Rollover/wraparound time of time.clock() under win32?

Discussion in 'Python' started by Russell Warren, Sep 28, 2005.

  1. Does anyone know how long it takes for time.clock() to roll over under
    win32?

    I'm aware that it uses QueryPerformanceCounter under win32... when I've
    used this in the past (other languages) it is a great high-res 64-bit
    performance counter that doesn't roll-over for many (many) years, but
    I'm worried about how many bits Python uses for it and when it will
    roll over. I need it to take years to roll over. I'm also aware that
    the actual rollover 'time' will be dependent on
    QueryPerformanceFrequency, so I guess my real question is how Python
    internally tracks the counter (eg: a 32 bit float would be no good),
    but the first question is easier to ask. :)

    time.time() is not an option for me since I need ms'ish precision and
    under win32 it is at best using the 18.2Hz interrupt, and at worst it
    is way worse.

    I'd like to avoid having to make direct win32api calls if at all
    possible.

    In general - if anyone has any other approaches (preferrably platform
    independent) for getting a < 1 ms resolution timer that doesn't roll
    over for years, I'd like to hear it!

    For now I have (for win32 and linux only):
    #---
    from sys import platform
    if platform == 'win32':
    from time import clock as TimeStamp
    else:
    from time import time as TimeStamp
    print TimeStamp()
    #---

    This works for me as long as the clock rollover is ok and precision is
    maintained.

    Thanks,
    Russ
     
    Russell Warren, Sep 28, 2005
    #1
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  2. Russell Warren

    Peter Hansen Guest

    Russell Warren wrote:
    > Does anyone know how long it takes for time.clock() to roll over under
    > win32?
    >
    > I'm aware that it uses QueryPerformanceCounter under win32... when I've
    > used this in the past (other languages) it is a great high-res 64-bit
    > performance counter that doesn't roll-over for many (many) years, but
    > I'm worried about how many bits Python uses for it and when it will
    > roll over.


    Check the source for yourself:

    http://cvs.sourceforge.net/viewcvs..../src/Modules/timemodule.c?rev=2.144&view=auto

    (It takes the full 64-bit value and divides by the frequency, returning
    a double. Whether or not that works for you only you can say.)

    -Peter
     
    Peter Hansen, Sep 29, 2005
    #2
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  3. Thanks! That gets me exactly what I wanted. I don't think I would
    have been able to locate that code myself.

    Based on this code and some quick math it confirms that not only will
    the rollover be a looong way out, but that there will not be any loss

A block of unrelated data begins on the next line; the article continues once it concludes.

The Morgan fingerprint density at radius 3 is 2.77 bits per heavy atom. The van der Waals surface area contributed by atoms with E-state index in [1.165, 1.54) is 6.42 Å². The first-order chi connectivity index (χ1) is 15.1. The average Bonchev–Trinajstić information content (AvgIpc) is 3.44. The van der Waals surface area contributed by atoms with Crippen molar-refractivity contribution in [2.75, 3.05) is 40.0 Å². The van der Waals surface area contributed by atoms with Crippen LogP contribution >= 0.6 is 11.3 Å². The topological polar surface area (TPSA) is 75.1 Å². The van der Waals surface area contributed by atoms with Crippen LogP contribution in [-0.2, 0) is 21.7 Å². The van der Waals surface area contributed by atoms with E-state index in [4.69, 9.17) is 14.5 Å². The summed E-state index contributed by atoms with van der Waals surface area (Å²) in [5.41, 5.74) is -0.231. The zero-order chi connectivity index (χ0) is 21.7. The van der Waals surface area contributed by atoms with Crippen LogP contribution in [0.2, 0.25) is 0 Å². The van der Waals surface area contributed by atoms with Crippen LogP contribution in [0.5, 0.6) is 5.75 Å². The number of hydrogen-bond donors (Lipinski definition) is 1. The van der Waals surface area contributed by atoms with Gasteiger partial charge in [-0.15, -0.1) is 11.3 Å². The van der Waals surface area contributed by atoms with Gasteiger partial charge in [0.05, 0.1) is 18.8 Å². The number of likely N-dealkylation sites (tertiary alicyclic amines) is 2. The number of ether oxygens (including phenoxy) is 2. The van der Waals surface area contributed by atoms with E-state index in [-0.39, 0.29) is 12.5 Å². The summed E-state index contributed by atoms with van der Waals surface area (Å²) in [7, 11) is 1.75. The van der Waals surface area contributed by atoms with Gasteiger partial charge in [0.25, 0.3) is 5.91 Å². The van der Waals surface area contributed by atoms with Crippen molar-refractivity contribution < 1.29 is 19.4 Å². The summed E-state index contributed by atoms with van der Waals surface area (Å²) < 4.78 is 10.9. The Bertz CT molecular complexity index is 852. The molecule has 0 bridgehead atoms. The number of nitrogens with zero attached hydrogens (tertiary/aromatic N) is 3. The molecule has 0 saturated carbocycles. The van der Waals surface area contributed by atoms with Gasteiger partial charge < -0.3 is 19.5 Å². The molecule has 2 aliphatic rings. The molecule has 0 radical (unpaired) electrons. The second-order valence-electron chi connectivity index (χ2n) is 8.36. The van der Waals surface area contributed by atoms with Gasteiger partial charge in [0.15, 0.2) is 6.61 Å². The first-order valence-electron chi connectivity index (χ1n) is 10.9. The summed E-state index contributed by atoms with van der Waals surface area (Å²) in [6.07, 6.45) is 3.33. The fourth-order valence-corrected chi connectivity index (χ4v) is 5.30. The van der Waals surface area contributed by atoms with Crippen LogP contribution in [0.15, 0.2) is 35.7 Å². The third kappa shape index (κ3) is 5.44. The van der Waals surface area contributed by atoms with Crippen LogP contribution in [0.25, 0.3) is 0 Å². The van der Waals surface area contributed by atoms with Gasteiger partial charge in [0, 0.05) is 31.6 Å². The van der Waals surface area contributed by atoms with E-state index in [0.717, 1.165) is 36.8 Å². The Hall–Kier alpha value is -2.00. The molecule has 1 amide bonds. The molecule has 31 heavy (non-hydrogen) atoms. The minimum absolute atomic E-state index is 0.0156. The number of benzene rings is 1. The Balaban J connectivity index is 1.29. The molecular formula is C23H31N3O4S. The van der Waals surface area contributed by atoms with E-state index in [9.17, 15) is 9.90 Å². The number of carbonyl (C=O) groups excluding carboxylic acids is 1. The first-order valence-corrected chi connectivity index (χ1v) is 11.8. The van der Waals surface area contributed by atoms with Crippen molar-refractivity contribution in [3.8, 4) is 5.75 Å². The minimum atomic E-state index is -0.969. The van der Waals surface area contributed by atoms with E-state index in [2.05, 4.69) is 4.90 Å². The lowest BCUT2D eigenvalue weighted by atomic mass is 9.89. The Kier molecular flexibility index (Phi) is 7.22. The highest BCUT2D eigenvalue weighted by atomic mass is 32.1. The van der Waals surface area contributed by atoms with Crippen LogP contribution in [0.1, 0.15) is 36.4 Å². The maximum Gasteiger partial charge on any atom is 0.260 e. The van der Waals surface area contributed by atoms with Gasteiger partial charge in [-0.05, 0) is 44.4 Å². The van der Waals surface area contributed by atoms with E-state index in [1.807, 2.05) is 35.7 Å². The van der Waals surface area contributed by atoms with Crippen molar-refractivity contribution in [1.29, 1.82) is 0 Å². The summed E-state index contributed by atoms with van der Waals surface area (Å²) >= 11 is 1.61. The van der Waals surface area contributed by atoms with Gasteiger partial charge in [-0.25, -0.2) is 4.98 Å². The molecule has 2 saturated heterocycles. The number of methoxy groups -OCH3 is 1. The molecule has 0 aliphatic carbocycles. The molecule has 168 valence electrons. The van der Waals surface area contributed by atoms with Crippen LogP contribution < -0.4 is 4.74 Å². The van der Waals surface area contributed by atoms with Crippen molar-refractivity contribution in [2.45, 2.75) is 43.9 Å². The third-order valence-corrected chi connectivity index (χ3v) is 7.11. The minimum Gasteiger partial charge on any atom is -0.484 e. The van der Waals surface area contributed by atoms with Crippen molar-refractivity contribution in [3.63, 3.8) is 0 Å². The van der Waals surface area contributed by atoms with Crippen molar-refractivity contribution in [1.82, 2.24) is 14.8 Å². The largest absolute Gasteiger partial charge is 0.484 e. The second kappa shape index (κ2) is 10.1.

in precision until ~ 30 years down the road. Checking my math:

    (float(10**16 + 1) - float(10**16)) == 0
    (float(10**15 + 1) - float(10**15)) == 1
    ie: our double precision float can resolve unity differences out to
    at least 10**15
    Assuming 1 us/count we have 10**15 us / (3.15E13 us/year) = 31.7 yrs

    Past this we won't roll over since the long keeps counting for a long
    time, but some precision will be lost.

    For those interested, the relevant win32 time code is below. Thanks
    again!

    time_clock(PyObject *self, PyObject *args)
    {
    static LARGE_INTEGER ctrStart;
    static double divisor = 0.0;
    LARGE_INTEGER now;
    double diff;

    if (!PyArg_ParseTuple(args, ":clock"))
    return NULL;

    if (divisor == 0.0) {
    LARGE_INTEGER freq;
    QueryPerformanceCounter(&ctrStart);
    if (!QueryPerformanceFrequency(&freq) || freq.QuadPart == 0) {
    /* Unlikely to happen - this works on all intel
    machines at least! Revert to clock() */
    return PyFloat_FromDouble(clock());
    }
    divisor = (double)freq.QuadPart;
    }
    QueryPerformanceCounter(&now);
    diff = (double)(now.QuadPart - ctrStart.QuadPart);
    return PyFloat_FromDouble(diff / divisor);
    }
     
    Russell Warren, Sep 29, 2005
    #3
  4. Russell Warren

    Tim Peters Guest

    [Russell Warren, playing w/ time.clock() on Windows]
    > ...
    > Based on this code and some quick math it confirms that not only will
    > the rollover be a looong way out, but that there will not be any loss
    > in precision until ~ 30 years down the road. Checking my math:
    >
    > (float(10**16 + 1) - float(10**16)) == 0
    > (float(10**15 + 1) - float(10**15)) == 1
    > ie: our double precision float can resolve unity differences out to
    > at least 10**15
    > Assuming 1 us/count we have 10**15 us / (3.15E13 us/year) = 31.7 yrs


    It's about 9x larger than that (given your assumptions). A double has
    exactly 53 significand bits on almost all boxes now:

    >>> 2.**53+1 - 2.**53

    0.0
    >>> 2.**53 - (2.**53-1)

    1.0

    That is, all integers with absolute value <= 2**53 are exactly
    representable as doubles.
     
    Tim Peters, Sep 29, 2005
    #4
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